The study was funded by the National Science Foundation, the Department of Energy, NASA, and Germany’s Max Planck Institute for Biogeochemistry. NCAR’s primary sponsor is the National Science Foundation.

Anatta | EurekAlert!
Further information:
http://www.ucar.edu

More articles from Ecology, The Environment and Conservation:

nachricht Waste in the water – New purification techniques for healthier aquatic ecosystems
24.07.2018 | Eberhard Karls Universität Tübingen

nachricht Plenty of habitat for bears in Europe
24.07.2018 | Deutsches Zentrum für integrative Biodiversitätsforschung (iDiv) Halle-Jena-Leipzig

All articles from Ecology, The Environment and Conservation >>>

The most recent press releases about innovation >>>

Die letzten 5 Focus-News des innovations-reports im Überblick:

Im Focus: Color effects from transparent 3D-printed nanostructures

New design tool automatically creates nanostructure 3D-print templates for user-given colors
Scientists present work at prestigious SIGGRAPH conference

Most of the objects we see are colored by pigments, but using pigments has disadvantages: such colors can fade, industrial pigments are often toxic, and...

Im Focus: Unraveling the nature of 'whistlers' from space in the lab

A new study sheds light on how ultralow frequency radio waves and plasmas interact

Scientists at the University of California, Los Angeles present new research on a curious cosmic phenomenon known as "whistlers" -- very low frequency packets...

Im Focus: New interactive machine learning tool makes car designs more aerodynamic

Scientists develop first tool to use machine learning methods to compute flow around interactively designable 3D objects. Tool will be presented at this year’s prestigious SIGGRAPH conference.

When engineers or designers want to test the aerodynamic properties of the newly designed shape of a car, airplane, or other object, they would normally model...

Im Focus: Robots as 'pump attendants': TU Graz develops robot-controlled rapid charging system for e-vehicles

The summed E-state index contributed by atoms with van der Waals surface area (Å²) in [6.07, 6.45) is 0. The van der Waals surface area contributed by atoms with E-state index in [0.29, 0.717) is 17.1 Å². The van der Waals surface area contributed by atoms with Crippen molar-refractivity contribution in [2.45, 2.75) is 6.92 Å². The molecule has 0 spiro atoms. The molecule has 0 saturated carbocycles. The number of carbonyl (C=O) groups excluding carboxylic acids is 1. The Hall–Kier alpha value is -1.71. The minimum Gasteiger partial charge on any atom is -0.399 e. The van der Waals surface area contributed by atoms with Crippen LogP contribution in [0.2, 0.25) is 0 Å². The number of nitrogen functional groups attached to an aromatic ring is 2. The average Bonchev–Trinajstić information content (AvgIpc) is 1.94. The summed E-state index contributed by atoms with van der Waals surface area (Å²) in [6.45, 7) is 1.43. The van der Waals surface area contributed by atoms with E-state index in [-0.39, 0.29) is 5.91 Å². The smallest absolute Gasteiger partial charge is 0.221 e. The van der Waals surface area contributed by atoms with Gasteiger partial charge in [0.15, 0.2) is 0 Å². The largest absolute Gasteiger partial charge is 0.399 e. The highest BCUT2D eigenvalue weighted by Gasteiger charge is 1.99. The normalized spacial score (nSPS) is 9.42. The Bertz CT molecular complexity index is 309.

Researchers from TU Graz and their industry partners have unveiled a world first: the prototype of a robot-controlled, high-speed combined charging system (CCS) for electric vehicles that enables series charging of cars in various parking positions.

Global demand for electric vehicles is forecast to rise sharply: by 2025, the number of new vehicle registrations is expected to reach 25 million per year....

Im Focus: The “TRiC” to folding actin

Proteins must be folded correctly to fulfill their molecular functions in cells. Molecular assistants called chaperones help proteins exploit their inbuilt folding potential and reach the correct three-dimensional structure. Researchers at the Max Planck Institute of Biochemistry (MPIB) have demonstrated that actin, the most abundant protein in higher developed cells, does not have the inbuilt potential to fold and instead requires special assistance to fold into its active state. The chaperone TRiC uses a previously undescribed mechanism to perform actin folding. The study was recently published in the journal Cell.

Actin is the most abundant protein in highly developed cells and has diverse functions in processes like cell stabilization, cell division and muscle...

All Focus news of the innovation-report >>>

Anzeige

Anzeige

VideoLinks
Industry & Economy
Event News

LaserForum 2018 deals with 3D production of components

17.08.2018 | Event News

Within reach of the Universe

08.08.2018 | Event News

A journey through the history of microscopy – new exhibition opens at the MDC

27.07.2018 | Event News

 
Latest News

Smallest transistor worldwide switches current with a single atom in solid electrolyte

17.08.2018 | Physics and Astronomy

Robots as Tools and Partners in Rehabilitation

17.08.2018 | Information Technology

Climate Impact Research in Hannover: Small Plants against Large Waves

17.08.2018 | Life Sciences

VideoLinks
Science & Research
Overview of more VideoLinks >>>